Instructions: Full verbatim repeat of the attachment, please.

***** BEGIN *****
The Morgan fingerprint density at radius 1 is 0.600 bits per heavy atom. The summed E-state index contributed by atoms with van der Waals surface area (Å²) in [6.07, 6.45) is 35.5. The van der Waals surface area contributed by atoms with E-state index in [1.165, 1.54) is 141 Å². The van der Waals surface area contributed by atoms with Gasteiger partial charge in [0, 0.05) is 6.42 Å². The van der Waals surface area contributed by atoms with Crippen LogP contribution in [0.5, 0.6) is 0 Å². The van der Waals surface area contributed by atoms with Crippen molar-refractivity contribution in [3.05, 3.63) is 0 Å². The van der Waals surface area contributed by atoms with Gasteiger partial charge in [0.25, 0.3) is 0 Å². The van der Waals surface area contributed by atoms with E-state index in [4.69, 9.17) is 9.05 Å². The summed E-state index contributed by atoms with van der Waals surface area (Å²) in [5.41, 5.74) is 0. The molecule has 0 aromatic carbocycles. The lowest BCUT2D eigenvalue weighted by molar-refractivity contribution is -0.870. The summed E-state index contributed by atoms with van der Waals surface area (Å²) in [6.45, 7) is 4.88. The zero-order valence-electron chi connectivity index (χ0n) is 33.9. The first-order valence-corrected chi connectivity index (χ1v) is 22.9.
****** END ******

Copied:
The Morgan fingerprint density at radius 1 is 0.600 bits per heavy atom. The summed E-state index contributed by atoms with van der Waals surface area (Å²) in [6.07, 6.45) is 35.5. The van der Waals surface area contributed by atoms with E-state index in [1.165, 1.54) is 141 Å². The van der Waals surface area contributed by atoms with Gasteiger partial charge in [0, 0.05) is 6.42 Å². The van der Waals surface area contributed by atoms with Crippen LogP contribution in [0.5, 0.6) is 0 Å². The van der Waals surface area contributed by atoms with Crippen molar-refractivity contribution in [3.05, 3.63) is 0 Å². The van der Waals surface area contributed by atoms with Gasteiger partial charge in [0.25, 0.3) is 0 Å². The van der Waals surface area contributed by atoms with E-state index in [4.69, 9.17) is 9.05 Å². The summed E-state index contributed by atoms with van der Waals surface area (Å²) in [5.41, 5.74) is 0. The molecule has 0 aromatic carbocycles. The lowest BCUT2D eigenvalue weighted by molar-refractivity contribution is -0.870. The summed E-state index contributed by atoms with van der Waals surface area (Å²) in [6.45, 7) is 4.88. The zero-order valence-electron chi connectivity index (χ0n) is 33.9. The first-order valence-corrected chi connectivity index (χ1v) is 22.9.